The Covid-19 pandemic has reshaped how people view employment, and the types of work arrangements they're seeking. Here are five workplace trends Andrew Chamberlain, Ph.D., Chief Economist and Director of Research at Glassdoor, sees emerging in 2021, based on his new research report. These trends are what Chamberlain believes will take hold, even as the pandemic winds down, and some offices begin to reopen and welcome back their employees to a physical work location. Our goal is to offer our insights on how workers and employers can best prepare for these trends in the months and years ahead, to hedge against the risks they pose, and harness the opportunities they create to build a better workplace of the future.
Trend 1: Workers will prefer a hybrid WFH model, even after offices reopen
Millions of Americans were forced to work from home in 2020, but we expect most will return to in-person workplaces, once COVID-19 is under control. That being said, a Glassdoor report found that 86% of workers say they would prefer to continue working from home, at least part time, after offices reopen.
Remote workforces work best with at least some in-person office work. While fully remote teams have financial and recruiting benefits, they also suffer from lower spontaneity, more challenges forming bonds, and lower innovation. That being said, another report found that remote working lifted productivity by 5%, mostly due to savings in commuting time.
It'll be key to ensure your workforce has the option to work from home, at least part time, in order to prevent turnover: 17% of employees said they would consider quitting their job if they were required to return to the office 5 days per week.
Trend 2: Employees expect progress, not just pledges, on corporate DEI
The Black Lives Matter movement cast new light on racial inequality in 2020, and companies are being pushed to make tangible progress on diversity and inclusion like never before.
Hiring for diversity, equity, and inclusion has been on the rise for years, and workers are looking for concrete action from their employers: 76% of employees and job seekers say that they're looking for a diverse workforce when evaluating a company. This is especially true for Black, Hispanic, and LGBTQ job seekers and employees. Moreover, roughly 1 in 3 employees and job seekers (32%) would not apply to a job at a company where there is a lack of diversity among its workforce.
The public and employees alike will expect progress reports in 2021. New Glassdoor tools help companies spotlight their diversity efforts, be more transparent about progress, and communicate where challenges remain in 2021.
Trend 3: Salary expectations get a permanent WFH rehaul
Millions of Americans are thinking about moving, or did move, to new cities while working from home. If this trend continues, brace for big salary adjustments in 2021, as workers face a shifting competitive landscape.
Tech workers decamping from expensive cities, like San Francisco and New York, could face eventual pay adjustments of -5 percent to -30 percent, depending on where they move. What this also means is that companies looking to hire remote workers can expand their candidate pool, eliminating location biases.
In most companies, workplace perks, like free catered lunch and company parties, are on hold until the pandemic is truly over. But they'll return as teams scramble to rebuild social bonds and reignite a spirit of innovation once the pandemic is under control.
Trend 4: Even the best company cultures must adapt to new post-COVID-19 realities and embrace employer branding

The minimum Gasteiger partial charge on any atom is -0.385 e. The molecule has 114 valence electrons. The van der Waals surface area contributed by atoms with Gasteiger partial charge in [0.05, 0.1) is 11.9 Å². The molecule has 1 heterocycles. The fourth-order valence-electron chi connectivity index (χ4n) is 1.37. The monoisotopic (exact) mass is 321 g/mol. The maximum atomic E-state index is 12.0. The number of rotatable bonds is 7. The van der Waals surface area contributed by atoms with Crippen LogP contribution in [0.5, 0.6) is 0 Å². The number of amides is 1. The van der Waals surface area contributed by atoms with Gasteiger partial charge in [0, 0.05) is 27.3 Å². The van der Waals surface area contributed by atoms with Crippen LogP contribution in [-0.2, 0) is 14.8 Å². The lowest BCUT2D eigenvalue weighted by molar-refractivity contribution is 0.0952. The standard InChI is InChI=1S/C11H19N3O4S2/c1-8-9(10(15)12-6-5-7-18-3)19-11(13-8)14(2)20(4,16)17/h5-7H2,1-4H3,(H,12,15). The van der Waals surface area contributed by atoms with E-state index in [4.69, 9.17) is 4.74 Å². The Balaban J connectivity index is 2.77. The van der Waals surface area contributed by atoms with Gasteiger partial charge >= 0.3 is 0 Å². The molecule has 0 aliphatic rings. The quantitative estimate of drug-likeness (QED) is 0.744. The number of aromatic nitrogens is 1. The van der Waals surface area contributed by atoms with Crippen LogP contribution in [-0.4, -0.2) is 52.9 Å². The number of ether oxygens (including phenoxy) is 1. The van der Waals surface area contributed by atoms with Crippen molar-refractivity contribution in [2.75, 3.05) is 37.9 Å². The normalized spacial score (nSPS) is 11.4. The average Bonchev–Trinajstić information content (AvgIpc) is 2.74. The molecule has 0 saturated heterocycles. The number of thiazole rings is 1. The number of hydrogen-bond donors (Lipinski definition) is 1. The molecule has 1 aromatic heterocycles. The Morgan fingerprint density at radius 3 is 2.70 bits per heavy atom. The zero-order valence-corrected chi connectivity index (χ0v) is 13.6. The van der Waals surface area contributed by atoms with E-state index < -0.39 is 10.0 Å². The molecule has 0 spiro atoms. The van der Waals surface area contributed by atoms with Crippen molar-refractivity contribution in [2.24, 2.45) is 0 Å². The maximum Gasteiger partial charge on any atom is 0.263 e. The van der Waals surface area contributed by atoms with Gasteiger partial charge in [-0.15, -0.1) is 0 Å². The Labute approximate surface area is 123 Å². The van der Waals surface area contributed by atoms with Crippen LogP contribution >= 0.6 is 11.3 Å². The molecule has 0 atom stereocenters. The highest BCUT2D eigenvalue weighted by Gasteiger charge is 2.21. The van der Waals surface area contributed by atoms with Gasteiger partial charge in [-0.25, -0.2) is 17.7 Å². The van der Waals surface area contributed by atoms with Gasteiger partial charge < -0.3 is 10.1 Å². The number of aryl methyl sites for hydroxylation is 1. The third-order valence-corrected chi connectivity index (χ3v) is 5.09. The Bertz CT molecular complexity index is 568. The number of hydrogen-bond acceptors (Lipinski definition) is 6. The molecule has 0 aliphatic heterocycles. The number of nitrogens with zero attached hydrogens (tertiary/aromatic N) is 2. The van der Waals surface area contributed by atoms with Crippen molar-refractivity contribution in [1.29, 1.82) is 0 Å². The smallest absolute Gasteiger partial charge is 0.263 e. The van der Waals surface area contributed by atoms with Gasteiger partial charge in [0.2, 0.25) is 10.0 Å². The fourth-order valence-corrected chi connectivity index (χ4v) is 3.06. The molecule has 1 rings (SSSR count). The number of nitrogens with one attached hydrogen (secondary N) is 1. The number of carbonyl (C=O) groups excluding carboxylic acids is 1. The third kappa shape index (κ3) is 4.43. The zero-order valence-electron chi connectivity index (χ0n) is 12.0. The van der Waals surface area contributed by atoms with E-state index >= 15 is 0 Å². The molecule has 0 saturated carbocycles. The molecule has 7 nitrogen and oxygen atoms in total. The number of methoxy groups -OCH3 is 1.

Companies have lost an important way of controlling corporate identity and employer branding during COVID-19: The design, look and feel of physical corporate headquarters.
Online company reviews are playing a significant role in employer branding during this shift to remote working, with 86% of employees and job seekers saying they research company reviews and ratings when deciding on where to apply for a job. Companies who survive and thrive in 2021 will be those who embrace employee sentiment data (i.e. reviews) as business intelligence.
Branding is also more important than ever: 86% of women and 67% of men in the United States wouldn't join a company with a bad reputation. Strong branding is also good for your company's bottom line, as great company branding can reduce the cost per hire by as much as 50%, and a negative reputation can cost a company as much as 10% more per hire.
Companies don't need lavish corporate campuses to build culture. Three factors matter most for worker satisfaction, none of which depend on maintaining in-person offices. These include: Having a compelling company mission, promoting transparent and empathetic leaders, and building clear career opportunities for workers.
Trend 5: The COVID-19 recession is probably already over, but some jobs may never return
The global economy suffered a massive blow in 2020. But even assuming the virus is under control in 2021, it promises to be a year of rebuilding, recovery, and job growth as employers, workers, and consumers adapt to a post-COVID-19 world.
Many jobs were lost and won't be coming back soon. Glassdoor data shows devastating impacts, particularly on lower-skilled service jobs, education jobs, administrative office roles, sales roles, and many discretionary healthcare jobs. That being said, other jobs are seeing increased demand, such as e-commerce roles, delivery, and social media jobs.
Even when the COVID-19 recession is a distant memory, there will be lasting impacts on workers, jobs, and companies. People will save money and plan for retirement differently, and demand better health and flexible time benefits from employers.
How do you want your people to remember how you supported them during COVID-19? To get involved in the conversation on Glassdoor and start managing and promoting your employer brand reputation, unlock your Free Employer Profile today.